- WWII’s Largest Battleship Revealed After 70 Years Underwater
- Islamic Ring Found in 9th-Century Viking Grave
- Discovery of Oldest Human Fossil Fills Evolutionary Gap
- The Warship of Peace That Fed Famine-Stricken Ireland
- History’s Biggest Art Heist Remains Unsolved, 25 Years Later
- 10 Things You Should Know About the Appalachian Trail
- After 400 Years, Investigators Find Remains of Cervantes, Don Quixote’s Creator
- 9 Things You May Not Know About Michelangelo
History.com on Facebook
More to Explore
Follow Eustace, Tom and Marty as they devote their lives to surviving off the grid, on their own terms.
Get the real story behind this famous World War II icon.
Explore 7 ways the battle changed the course of the Civil War.
Watch the exclusive web series.
This Day in History
President Reagan shot, 1981
On March 30, 1981, President Ronald Reagan is shot in the chest outside a Washington, D.C., hotel by a deranged drifter named John Hinckley Jr. The president ha…
Category: British History
Archaeologists searching for the lost grave of King Richard III might have unearthed his remains in the English city of Leicester.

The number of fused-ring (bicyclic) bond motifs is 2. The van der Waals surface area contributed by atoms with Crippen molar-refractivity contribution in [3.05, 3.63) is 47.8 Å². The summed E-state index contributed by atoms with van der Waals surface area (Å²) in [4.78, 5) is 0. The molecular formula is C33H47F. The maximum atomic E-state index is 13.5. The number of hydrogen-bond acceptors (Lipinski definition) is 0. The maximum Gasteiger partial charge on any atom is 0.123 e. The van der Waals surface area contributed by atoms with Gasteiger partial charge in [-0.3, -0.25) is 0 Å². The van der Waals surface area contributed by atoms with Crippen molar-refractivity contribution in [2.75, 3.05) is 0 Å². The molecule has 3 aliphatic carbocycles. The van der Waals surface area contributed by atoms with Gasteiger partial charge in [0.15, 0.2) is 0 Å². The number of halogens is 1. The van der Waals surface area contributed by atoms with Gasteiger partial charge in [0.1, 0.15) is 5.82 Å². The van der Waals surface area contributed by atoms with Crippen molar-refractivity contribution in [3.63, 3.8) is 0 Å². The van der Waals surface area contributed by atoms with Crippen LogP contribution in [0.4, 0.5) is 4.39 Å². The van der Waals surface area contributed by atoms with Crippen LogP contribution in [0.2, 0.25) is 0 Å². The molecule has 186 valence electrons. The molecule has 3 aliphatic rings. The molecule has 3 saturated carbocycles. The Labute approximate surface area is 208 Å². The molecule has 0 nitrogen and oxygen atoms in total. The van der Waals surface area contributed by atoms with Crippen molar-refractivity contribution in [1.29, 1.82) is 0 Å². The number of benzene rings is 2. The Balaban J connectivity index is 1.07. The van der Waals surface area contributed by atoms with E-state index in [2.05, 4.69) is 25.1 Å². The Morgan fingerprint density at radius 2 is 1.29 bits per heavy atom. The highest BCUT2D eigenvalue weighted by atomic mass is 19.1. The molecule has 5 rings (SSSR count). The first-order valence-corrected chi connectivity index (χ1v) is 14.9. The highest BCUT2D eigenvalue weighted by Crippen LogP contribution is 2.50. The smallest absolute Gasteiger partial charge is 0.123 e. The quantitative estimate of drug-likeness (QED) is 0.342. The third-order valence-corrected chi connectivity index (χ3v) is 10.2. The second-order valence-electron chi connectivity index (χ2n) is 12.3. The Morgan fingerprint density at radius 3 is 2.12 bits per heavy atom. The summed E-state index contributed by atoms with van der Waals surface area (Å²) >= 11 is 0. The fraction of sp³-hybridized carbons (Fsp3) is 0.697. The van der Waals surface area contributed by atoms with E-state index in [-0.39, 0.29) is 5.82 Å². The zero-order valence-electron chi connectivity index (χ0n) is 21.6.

As the United Kingdom celebrates the 60-year reign of Queen Elizabeth II, take a look back at the country’s last Diamond Jubilee—Queen Victoria’s in 1897.
As the United Kingdom celebrates her Diamond Jubilee, explore the extraordinary life and 60-year reign of Queen Elizabeth II.
Two hundred years ago, an assassin gunned down British Prime Minister Spencer Perceval inside the hallowed halls of Parliament.
Sailors in the British Royal Navy ate better than working-class civilians 200 years ago, research suggests.
British researchers have found the final resting place of Derek Allen, a Royal Air Force pilot who went missing in 1940.
Florence Green, the last known veteran of one of the greatest conflicts of the 20th century, died at a nursing home in Norfolk, England, on February 4 at the age of 110.
As Queen Elizabeth II celebrates her Diamond Jubilee, find out which other British monarchs attained or nearly reached this milestone.
Written in the 1920s and rediscovered in 2008, memoirs supposedly written by the real Jack the Ripper were published today.
A note of recommendation issued by King Philip IV of France and possibly carried by William Wallace will go on display this August at the Scottish Parliament.
As the year comes to an end, explore the top History in the Headlines stories published in 2011, from breaking news to special features.
A treatise by the pioneering statistician John Graunt, now on display at London’s Royal Society, provides a glimpse at life and death in the 1600s.
Find out about Robert Moore, whose body was found near Buckingham Palace, and others with unhealthy royal fixations.